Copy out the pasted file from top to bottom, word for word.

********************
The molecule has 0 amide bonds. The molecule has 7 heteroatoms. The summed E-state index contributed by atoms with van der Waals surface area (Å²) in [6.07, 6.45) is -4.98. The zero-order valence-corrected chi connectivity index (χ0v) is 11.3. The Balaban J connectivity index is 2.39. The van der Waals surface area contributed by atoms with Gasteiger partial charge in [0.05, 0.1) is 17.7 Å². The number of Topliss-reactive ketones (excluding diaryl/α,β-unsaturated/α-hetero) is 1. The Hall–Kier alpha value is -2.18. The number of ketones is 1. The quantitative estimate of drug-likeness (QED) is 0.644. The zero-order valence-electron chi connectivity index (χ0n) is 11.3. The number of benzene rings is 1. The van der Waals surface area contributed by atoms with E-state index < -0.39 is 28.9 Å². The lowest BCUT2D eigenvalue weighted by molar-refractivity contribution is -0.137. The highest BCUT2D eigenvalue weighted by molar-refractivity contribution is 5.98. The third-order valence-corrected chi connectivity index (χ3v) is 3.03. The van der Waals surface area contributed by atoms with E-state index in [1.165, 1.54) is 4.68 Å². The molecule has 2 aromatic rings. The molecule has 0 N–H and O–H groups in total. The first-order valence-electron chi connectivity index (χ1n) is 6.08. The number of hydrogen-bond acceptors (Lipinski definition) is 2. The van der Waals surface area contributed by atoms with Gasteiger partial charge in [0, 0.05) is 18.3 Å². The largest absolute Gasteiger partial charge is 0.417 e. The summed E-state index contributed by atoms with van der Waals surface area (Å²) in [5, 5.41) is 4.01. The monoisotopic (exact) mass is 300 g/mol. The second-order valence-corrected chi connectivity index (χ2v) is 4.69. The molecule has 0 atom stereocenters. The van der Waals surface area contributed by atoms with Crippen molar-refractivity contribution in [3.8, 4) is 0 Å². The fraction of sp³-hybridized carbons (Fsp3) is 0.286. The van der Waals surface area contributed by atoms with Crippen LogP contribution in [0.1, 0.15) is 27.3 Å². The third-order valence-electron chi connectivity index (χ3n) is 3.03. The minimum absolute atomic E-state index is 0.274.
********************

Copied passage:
The molecule has 0 amide bonds. The molecule has 7 heteroatoms. The summed E-state index contributed by atoms with van der Waals surface area (Å²) in [6.07, 6.45) is -4.98. The zero-order valence-corrected chi connectivity index (χ0v) is 11.3. The Balaban J connectivity index is 2.39. The van der Waals surface area contributed by atoms with Gasteiger partial charge in [0.05, 0.1) is 17.7 Å². The number of Topliss-reactive ketones (excluding diaryl/α,β-unsaturated/α-hetero) is 1. The Hall–Kier alpha value is -2.18. The number of ketones is 1. The quantitative estimate of drug-likeness (QED) is 0.644. The zero-order valence-electron chi connectivity index (χ0n) is 11.3. The number of benzene rings is 1. The van der Waals surface area contributed by atoms with E-state index < -0.39 is 28.9 Å². The lowest BCUT2D eigenvalue weighted by molar-refractivity contribution is -0.137. The highest BCUT2D eigenvalue weighted by molar-refractivity contribution is 5.98. The third-order valence-corrected chi connectivity index (χ3v) is 3.03. The van der Waals surface area contributed by atoms with E-state index in [1.165, 1.54) is 4.68 Å². The molecule has 2 aromatic rings. The molecule has 0 N–H and O–H groups in total. The first-order valence-electron chi connectivity index (χ1n) is 6.08. The number of hydrogen-bond acceptors (Lipinski definition) is 2. The van der Waals surface area contributed by atoms with Gasteiger partial charge in [0, 0.05) is 18.3 Å². The largest absolute Gasteiger partial charge is 0.417 e. The summed E-state index contributed by atoms with van der Waals surface area (Å²) in [5, 5.41) is 4.01. The monoisotopic (exact) mass is 300 g/mol. The second-order valence-corrected chi connectivity index (χ2v) is 4.69. The molecule has 0 atom stereocenters. The van der Waals surface area contributed by atoms with Crippen molar-refractivity contribution in [3.8, 4) is 0 Å². The fraction of sp³-hybridized carbons (Fsp3) is 0.286. The van der Waals surface area contributed by atoms with Crippen LogP contribution in [0.1, 0.15) is 27.3 Å². The third-order valence-electron chi connectivity index (χ3n) is 3.03. The minimum absolute atomic E-state index is 0.274.